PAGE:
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Legal case

An interim injunction against the world for a police informant

The persons formerly known as (1) Craig Winch, (2) Debbie Winch and (3) Carol Winch v Persons Unknown [2021] EWHC1328 (QB)

The persons formerly known as (1) Craig Winch, (2) Debbie Winch and (3) Carol Winch v Persons Unknown [2021] EWHC1328 (QB)

Executive summary

Weightmans acted on behalf of the claimants in obtaining an interim injunction against Persons Unknown (a contra mundum injunction) who, the High Court held, were at a significant and weighty risk of death or very serious violence should members of Organised Crime Groups or their associates locate and identify them.

Background

Craig Winch (now living under a new name) used to be involved in serious and organised crime. On 1 April 2021, Mr Winch was sentenced to 15 months’ imprisonment, suspended for two years as a result of pleading guilty to 23 offences including Class A drug offences, arson with intent to endanger life, and burglary. The sentence was far less than the ordinary sentencing guidelines would suggest, partly because Mr Winch was an Assisting Offender under section 73 of the Serious Organised Crime and Police Act 2005. An Assisting Offender is more commonly known as an informer or, in Mr Winch’s case, a “supergrass”.

Mr Winch’s role as an Assisting Offender has led to 29 people being convicted and sentenced to a total of some 250 years’ imprisonment. Mr Winch also provided information that led to his own convictions. As a result of Mr Winch’s significant assistance, the sentencing judge remarked to Mr Winch that, “If your life was not in danger before, I am absolutely certain that it is nowI am certain that, in your case, the risk is genuine and cannot be understated… Wherever you live you will spend your life constantly having to look over your shoulder and in fear.

To protect Mr Winch, and two female relatives, Reporting Restriction Orders were made in the Crown Court pursuant to section 4(2) of the Contempt of Court Act 1981 but they cannot be imposed indefinitely. As a result, the claimants were required to seek an injunction to prevent information leading to their names being revealed.

The decision

The court granted an interim injunction, having been satisfied that the narrow band of exceptional circumstances identified as the Venables[1] jurisdiction applied (whereby an individual’s Convention Rights could be protected by extension of the law of confidence) despite a number of notable differences to recent Venables jurisdiction matters these differences being:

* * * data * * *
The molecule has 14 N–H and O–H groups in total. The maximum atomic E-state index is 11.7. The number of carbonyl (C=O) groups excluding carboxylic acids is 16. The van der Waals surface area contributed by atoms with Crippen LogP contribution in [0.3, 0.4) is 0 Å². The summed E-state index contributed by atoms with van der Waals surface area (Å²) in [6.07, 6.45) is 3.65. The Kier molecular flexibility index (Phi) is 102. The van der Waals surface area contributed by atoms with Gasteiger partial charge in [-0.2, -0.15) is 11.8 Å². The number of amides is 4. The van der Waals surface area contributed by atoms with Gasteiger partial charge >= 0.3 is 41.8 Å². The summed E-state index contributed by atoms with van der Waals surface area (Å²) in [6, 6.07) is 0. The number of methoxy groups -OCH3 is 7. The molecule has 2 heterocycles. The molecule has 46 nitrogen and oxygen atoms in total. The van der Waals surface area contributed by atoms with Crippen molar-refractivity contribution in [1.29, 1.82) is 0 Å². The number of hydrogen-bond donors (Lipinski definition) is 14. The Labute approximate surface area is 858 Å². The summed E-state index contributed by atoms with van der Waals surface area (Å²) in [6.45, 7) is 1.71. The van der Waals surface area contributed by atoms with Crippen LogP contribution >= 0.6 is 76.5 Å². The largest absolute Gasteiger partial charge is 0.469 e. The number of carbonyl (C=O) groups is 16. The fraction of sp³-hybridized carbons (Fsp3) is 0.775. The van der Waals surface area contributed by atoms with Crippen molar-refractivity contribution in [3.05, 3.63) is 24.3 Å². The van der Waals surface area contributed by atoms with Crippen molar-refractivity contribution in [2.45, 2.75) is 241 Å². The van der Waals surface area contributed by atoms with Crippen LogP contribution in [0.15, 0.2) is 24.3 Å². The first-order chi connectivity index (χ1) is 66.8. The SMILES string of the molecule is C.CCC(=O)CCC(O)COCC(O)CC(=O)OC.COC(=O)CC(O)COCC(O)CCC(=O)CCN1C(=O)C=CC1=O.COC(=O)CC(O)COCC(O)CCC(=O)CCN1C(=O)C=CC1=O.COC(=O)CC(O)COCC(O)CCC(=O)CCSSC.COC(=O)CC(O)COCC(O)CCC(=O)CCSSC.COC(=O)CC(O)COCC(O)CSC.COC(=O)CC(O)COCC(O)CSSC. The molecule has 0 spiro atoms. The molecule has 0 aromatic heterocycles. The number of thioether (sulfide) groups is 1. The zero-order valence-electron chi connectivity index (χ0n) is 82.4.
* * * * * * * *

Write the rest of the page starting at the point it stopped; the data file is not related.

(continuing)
• The threat to the claimants did not arise from Mr Winch’s crimes but from his conduct as an informer and a witness.
  • The threat is not that misguided vigilantes will impose additional punishment on Mr Winch for his criminal acts. The risk is that all the claimants will be punished by organised criminals because of the good that Mr Winch has done by helping to convict them.
  • The threat is one of violent and indiscriminate revenge for an act of public service.
  • The granting of such an order will tend to support and incentivise informers, to the benefit of the criminal justice system and the welfare of the community.

In granting an interim injunction, the court acknowledged that four Convention Rights were engaged: the rights to life, protection from torture, respect for private life and, on the other hand, freedom of expression (Articles 2, 3, 8 and 10 respectively) but did not consider that the grave risks to the claimants’ Convention Rights fall to be balanced against the free speech rights of those who will be affected by the interim injunction. Applying re Guardian News and Media Limited [2010] UKSC 1, “a newspaper does not have the right to publish information at the known potential cost of an individual being killed or maimed”.

Comment

The interim injunction has resulted in some derogations from the ordinary rule that the media may report everything that takes place in court. Lord Justice Warby acknowledged that the media’s ability to report on cases before the court “is a strong rule, and any exceptions need clear and cogent justification” but, in this instance, the evidence before the court was “cogent and powerful” demonstrating a “significant and weighty risk” to the claimants.

[1] Venables v News Group Newspapers Limited [2001] Fam 430

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